Sunday, January 26, 2014
Track of the Week: Bee Gees "And the Sun Will Shine"
Growing up I always thought of the Bee Gees as the lycra-clad blow-dried hairy-chested flared-trousered avatars of everything that was silly about the 1970s. When I first really got aware music (around 1983), there was nothing less cool than disco and the Bee Gees. Some time in college I realized that disco is a lot of fun, but did not have any idea about what the Brothers Gibb had been up to beforehand until a friend made me a mix CD of their baroque 1960s pop music when I was in grad school. I immediately fell in love, no matter how sentimental and silly their string-drenched, daftly lyricized songs of that era may be.
That music took on special resonance when I moved from grad school to my first academic job in western Michigan. As much as I love Michigan, its winters are a true trial of the spirit. I found the drippy melancholy of the Bee Gees' first three records to be the perfect accompaniment the endless string of cloudy days. Humans are like plants, we need sunshine or we will wilt and die. The lack of sunshine wore me down much more than the cold winds and constant snow, the Bee Gees helped me wallow in it.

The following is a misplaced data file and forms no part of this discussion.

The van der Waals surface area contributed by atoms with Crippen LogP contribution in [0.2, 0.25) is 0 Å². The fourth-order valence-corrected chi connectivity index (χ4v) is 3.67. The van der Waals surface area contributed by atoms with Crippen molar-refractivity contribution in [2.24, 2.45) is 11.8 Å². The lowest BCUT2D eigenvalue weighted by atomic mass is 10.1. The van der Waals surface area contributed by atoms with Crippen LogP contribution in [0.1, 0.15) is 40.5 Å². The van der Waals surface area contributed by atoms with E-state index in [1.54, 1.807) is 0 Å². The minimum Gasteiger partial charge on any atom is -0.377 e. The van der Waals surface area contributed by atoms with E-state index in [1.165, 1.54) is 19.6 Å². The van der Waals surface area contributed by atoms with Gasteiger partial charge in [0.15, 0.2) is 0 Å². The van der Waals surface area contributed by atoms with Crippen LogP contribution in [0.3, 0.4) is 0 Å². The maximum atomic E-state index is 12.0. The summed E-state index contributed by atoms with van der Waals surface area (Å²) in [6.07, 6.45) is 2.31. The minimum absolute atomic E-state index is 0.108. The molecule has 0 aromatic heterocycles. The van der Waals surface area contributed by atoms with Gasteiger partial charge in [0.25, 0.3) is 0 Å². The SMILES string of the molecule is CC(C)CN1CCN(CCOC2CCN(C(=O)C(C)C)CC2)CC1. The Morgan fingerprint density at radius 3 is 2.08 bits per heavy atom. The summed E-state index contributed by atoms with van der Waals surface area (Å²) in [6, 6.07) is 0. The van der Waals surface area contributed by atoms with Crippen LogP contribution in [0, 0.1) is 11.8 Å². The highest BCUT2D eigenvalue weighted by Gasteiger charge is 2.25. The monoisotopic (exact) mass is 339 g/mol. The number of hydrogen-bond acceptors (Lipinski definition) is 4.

No song spoke to my longing for a sunny day than "And the Sun Will Shine," a lovely ballad featuring some of Robin Gibb's most emotional singing. His cracking, high voice is easy to parody, but its vulnerability makes you believe what he's saying, despite the obscurity of the lyrics. The beginning cuts through me, the strings bitingly ominous, Robin's voice sounding like a man about to lose the will to live. Then the song shifts gears with the words "And the sun will shine/ if just for you" offering the prospect of hope in the rising notes, before descending again into dirge territory lamenting loneliness, then shifting once again on the note of quiet hope. The alternating poles of despair and optimism in the song mirror the experience of anyone who's ever been at the end of their emotional rope. It's amazing to think that an 18 year old could channel such feelings.